IRS chief says government shutdown would likely disrupt US tax filing season

By David Lawder

WASHINGTON (Reuters) – A U.S. federal government shutdown in coming weeks would likely disrupt the soon-to-start tax filing season for 2023 income, the head of the Internal Revenue Service said on Friday, even as the agency takes some steps to ensure that tax collections continue.

“We have experienced shutdowns before. We have not experienced shutdowns in the middle of filing season. So there’s some uncertainty there,” IRS Commissioner Danny Werfel told reporters.

He said the IRS “will do everything in our power” to minimize such disruptions, including by invoking authorities to maintain certain operations if government spending authority lapses later in January and in February.

“We’ll have a variety of different carve-out elements that will allow us to maintain operations,” he said, but a shutdown “will increase the risk that we don’t have as smooth a filing season as we intend to have.”

Werfel did not specify which employees would be furloughed during a shutdown. The agency would face a lapse in appropriated funds if Congress fails to pass a new spending measure by Feb. 2, under a two-tiered continuing resolution.

The IRS is under pressure to continue improving taxpayer services, including reducing telephone hold times for people with questions about their tax returns, as congressional Republicans seek to claw back more of the $80 billion in IRS modernization funding that Democrats approved in the 2022 Inflation Reduction Act.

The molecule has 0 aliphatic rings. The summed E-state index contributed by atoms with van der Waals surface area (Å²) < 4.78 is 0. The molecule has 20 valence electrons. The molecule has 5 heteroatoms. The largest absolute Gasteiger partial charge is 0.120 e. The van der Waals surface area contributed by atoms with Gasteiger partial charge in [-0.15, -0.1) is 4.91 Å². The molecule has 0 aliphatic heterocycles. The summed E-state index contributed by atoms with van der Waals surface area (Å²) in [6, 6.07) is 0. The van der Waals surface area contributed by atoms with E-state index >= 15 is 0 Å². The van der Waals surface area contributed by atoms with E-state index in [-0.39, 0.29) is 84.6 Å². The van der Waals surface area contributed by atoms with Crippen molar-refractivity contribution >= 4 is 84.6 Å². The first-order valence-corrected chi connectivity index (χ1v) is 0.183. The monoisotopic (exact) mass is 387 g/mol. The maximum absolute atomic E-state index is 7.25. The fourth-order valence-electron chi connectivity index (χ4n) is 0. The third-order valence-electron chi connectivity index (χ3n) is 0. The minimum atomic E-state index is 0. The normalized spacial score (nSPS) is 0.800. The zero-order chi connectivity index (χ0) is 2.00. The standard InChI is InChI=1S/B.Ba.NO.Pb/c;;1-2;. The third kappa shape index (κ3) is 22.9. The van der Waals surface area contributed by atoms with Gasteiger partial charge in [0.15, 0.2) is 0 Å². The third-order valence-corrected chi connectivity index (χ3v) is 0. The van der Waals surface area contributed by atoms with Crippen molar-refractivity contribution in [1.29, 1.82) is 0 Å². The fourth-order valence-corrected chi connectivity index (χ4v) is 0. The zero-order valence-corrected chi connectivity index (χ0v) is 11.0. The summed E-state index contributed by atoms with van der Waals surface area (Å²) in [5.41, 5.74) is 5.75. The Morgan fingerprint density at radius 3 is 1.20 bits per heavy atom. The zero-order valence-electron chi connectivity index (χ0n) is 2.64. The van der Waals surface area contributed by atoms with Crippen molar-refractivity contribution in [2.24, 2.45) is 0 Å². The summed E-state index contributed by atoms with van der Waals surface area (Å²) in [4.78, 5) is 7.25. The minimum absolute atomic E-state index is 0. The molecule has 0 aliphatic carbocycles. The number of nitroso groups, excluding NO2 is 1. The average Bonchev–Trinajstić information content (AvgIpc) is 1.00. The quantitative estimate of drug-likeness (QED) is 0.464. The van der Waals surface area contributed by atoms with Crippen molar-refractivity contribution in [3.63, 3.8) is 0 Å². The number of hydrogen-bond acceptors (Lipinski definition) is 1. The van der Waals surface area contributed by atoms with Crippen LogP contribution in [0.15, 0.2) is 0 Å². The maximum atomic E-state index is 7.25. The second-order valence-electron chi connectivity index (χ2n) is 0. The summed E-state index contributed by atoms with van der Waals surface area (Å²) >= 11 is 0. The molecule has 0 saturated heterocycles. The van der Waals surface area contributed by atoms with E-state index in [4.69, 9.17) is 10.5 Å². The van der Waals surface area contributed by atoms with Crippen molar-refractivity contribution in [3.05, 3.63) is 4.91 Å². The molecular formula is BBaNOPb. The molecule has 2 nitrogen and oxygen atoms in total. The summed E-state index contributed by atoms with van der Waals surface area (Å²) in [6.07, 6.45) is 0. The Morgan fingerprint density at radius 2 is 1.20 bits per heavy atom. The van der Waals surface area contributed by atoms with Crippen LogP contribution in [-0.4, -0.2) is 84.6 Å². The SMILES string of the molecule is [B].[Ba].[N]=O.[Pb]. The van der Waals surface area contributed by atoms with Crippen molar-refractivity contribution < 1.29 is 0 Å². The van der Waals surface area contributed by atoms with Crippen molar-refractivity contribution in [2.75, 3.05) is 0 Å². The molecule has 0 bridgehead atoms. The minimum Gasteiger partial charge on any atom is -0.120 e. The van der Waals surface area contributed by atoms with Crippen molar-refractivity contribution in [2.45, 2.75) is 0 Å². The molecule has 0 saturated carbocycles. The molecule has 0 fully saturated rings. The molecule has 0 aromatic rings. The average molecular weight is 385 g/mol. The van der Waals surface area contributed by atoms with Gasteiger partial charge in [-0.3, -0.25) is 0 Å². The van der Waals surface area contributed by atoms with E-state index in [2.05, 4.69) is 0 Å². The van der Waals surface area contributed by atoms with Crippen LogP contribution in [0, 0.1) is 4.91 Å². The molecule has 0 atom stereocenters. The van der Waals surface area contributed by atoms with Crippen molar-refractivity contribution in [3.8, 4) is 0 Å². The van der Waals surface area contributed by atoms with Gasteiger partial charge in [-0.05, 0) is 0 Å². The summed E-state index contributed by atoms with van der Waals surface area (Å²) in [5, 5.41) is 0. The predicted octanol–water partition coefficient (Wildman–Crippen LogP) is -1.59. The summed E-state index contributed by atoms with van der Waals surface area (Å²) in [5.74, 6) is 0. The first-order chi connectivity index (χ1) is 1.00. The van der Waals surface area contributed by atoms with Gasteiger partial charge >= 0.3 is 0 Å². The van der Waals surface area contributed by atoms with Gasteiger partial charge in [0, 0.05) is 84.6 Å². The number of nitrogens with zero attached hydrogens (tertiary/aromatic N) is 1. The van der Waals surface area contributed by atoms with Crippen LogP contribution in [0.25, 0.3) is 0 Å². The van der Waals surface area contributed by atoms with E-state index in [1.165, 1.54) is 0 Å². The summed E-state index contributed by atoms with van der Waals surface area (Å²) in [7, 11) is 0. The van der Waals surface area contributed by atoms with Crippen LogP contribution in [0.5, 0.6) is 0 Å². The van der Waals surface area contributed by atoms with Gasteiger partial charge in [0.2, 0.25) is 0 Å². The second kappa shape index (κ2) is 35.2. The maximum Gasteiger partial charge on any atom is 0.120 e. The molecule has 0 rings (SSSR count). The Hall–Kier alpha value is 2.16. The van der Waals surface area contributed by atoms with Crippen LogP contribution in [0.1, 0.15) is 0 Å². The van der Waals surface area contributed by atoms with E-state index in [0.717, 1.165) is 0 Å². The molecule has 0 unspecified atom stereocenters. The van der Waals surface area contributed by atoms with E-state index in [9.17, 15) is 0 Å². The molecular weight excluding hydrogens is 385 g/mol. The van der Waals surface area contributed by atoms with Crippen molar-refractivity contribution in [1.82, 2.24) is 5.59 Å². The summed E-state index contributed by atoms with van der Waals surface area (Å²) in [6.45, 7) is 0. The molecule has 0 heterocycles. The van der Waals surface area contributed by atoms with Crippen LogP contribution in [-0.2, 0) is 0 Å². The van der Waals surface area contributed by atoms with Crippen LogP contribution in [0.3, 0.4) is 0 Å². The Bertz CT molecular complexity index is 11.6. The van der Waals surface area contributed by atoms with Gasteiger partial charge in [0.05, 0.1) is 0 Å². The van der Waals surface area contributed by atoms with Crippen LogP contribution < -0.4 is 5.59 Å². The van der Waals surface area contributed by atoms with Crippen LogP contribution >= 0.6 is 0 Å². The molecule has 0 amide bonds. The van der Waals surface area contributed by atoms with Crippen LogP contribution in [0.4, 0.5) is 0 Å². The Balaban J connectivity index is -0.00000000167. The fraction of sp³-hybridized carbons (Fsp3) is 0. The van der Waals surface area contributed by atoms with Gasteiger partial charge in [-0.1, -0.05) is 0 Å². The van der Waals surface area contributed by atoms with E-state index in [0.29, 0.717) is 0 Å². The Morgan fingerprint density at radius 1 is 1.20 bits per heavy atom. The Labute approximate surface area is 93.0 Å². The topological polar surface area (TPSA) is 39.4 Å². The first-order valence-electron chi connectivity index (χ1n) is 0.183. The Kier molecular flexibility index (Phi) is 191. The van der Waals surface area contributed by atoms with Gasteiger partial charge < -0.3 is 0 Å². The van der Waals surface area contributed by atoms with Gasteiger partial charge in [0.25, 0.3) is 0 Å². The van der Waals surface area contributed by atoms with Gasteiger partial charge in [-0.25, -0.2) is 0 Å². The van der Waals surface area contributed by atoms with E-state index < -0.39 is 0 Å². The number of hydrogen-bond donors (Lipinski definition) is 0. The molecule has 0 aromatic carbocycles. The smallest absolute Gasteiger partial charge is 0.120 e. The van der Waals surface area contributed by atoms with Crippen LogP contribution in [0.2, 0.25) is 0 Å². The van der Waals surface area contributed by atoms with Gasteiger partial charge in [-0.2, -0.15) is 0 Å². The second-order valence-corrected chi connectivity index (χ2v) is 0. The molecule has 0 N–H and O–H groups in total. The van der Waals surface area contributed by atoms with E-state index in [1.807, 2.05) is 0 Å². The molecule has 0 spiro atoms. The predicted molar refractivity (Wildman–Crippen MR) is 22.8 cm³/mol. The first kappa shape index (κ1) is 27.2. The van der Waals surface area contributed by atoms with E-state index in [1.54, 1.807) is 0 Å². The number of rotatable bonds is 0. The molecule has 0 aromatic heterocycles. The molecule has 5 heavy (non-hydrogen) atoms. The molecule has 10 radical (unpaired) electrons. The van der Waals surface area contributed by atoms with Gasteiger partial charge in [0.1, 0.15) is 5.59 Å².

A deal that sets top-line spending limits for federal agencies would accelerate a $20 billion reduction in those funds over one year instead of two years as agreed last June.

But Werfel said that the shift would still allow the IRS to maintain its investment plans to improve customer service, information technology and tax compliance and enforcement.

“It will not impact our efforts until the later years,” Werfel said, adding that the agency still has $60 billion from the 2022 Inflation Reduction Act to improve collections and taxpayer service.

“Our intent is to spend the money to have maximum impact in helping taxpayers in the areas that we’ve described,” he said.

This would allow better access for taxpayers and continue momentum in finding areas where wealthier taxpayers are shielding income and not paying taxes owed, and he hopes that the “positive impact” from these changes will prompt lawmakers in future years to restore those funds.

Werfel said that the IRS was continuing to prioritize audits for wealthy individuals who have not filed tax returns or paid recognized tax debts.

After an initial success of collecting $38 million from more than 175 high-income taxpayers, Werfel said that the IRS is pursuing 1,600 other wealthy taxpayers. The IRS has assigned over 900 of those cases to revenue officers, with $482 million collected so far.

(Reporting by David Lawder, Editing by Louise Heavens)